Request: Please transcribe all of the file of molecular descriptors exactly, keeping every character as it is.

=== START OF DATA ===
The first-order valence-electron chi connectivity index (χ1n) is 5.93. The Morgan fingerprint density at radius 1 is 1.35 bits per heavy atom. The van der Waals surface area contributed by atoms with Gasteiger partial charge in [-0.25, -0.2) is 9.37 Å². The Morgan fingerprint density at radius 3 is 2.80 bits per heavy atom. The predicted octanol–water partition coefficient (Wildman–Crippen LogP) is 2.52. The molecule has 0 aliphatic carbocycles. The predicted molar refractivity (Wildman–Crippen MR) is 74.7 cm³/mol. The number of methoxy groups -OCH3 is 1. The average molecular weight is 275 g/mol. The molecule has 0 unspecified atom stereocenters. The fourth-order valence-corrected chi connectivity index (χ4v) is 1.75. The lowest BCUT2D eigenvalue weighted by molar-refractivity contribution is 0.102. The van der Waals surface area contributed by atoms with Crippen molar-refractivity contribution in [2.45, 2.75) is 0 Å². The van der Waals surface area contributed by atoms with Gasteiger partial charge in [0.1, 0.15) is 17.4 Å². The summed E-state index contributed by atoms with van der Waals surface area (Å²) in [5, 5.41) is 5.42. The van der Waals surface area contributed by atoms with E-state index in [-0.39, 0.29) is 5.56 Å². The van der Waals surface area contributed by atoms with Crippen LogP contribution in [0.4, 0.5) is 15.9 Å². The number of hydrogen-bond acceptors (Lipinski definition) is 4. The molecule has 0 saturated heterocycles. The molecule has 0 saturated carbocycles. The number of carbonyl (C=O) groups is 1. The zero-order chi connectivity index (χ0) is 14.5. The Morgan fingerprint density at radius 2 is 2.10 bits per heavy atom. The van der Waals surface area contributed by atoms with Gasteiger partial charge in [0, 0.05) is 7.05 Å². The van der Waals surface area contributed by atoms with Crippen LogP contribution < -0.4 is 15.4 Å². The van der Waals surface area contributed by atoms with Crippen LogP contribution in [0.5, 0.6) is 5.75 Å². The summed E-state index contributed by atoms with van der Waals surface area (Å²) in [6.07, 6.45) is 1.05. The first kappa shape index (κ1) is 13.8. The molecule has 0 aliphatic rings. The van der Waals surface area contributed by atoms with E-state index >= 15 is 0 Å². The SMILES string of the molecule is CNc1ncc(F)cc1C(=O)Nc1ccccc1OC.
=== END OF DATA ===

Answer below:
The first-order valence-electron chi connectivity index (χ1n) is 5.93. The Morgan fingerprint density at radius 1 is 1.35 bits per heavy atom. The van der Waals surface area contributed by atoms with Gasteiger partial charge in [-0.25, -0.2) is 9.37 Å². The Morgan fingerprint density at radius 3 is 2.80 bits per heavy atom. The predicted octanol–water partition coefficient (Wildman–Crippen LogP) is 2.52. The molecule has 0 aliphatic carbocycles. The predicted molar refractivity (Wildman–Crippen MR) is 74.7 cm³/mol. The number of methoxy groups -OCH3 is 1. The average molecular weight is 275 g/mol. The molecule has 0 unspecified atom stereocenters. The fourth-order valence-corrected chi connectivity index (χ4v) is 1.75. The lowest BCUT2D eigenvalue weighted by molar-refractivity contribution is 0.102. The van der Waals surface area contributed by atoms with Crippen molar-refractivity contribution in [2.45, 2.75) is 0 Å². The van der Waals surface area contributed by atoms with Gasteiger partial charge in [0.1, 0.15) is 17.4 Å². The summed E-state index contributed by atoms with van der Waals surface area (Å²) in [5, 5.41) is 5.42. The van der Waals surface area contributed by atoms with E-state index in [-0.39, 0.29) is 5.56 Å². The van der Waals surface area contributed by atoms with Crippen LogP contribution in [0.4, 0.5) is 15.9 Å². The number of hydrogen-bond acceptors (Lipinski definition) is 4. The molecule has 0 saturated heterocycles. The molecule has 0 saturated carbocycles. The number of carbonyl (C=O) groups is 1. The zero-order chi connectivity index (χ0) is 14.5. The Morgan fingerprint density at radius 2 is 2.10 bits per heavy atom. The van der Waals surface area contributed by atoms with Gasteiger partial charge in [0, 0.05) is 7.05 Å². The van der Waals surface area contributed by atoms with Crippen LogP contribution < -0.4 is 15.4 Å². The van der Waals surface area contributed by atoms with Crippen LogP contribution in [0.5, 0.6) is 5.75 Å². The summed E-state index contributed by atoms with van der Waals surface area (Å²) in [6.07, 6.45) is 1.05. The first kappa shape index (κ1) is 13.8. The molecule has 0 aliphatic rings. The van der Waals surface area contributed by atoms with E-state index >= 15 is 0 Å². The SMILES string of the molecule is CNc1ncc(F)cc1C(=O)Nc1ccccc1OC.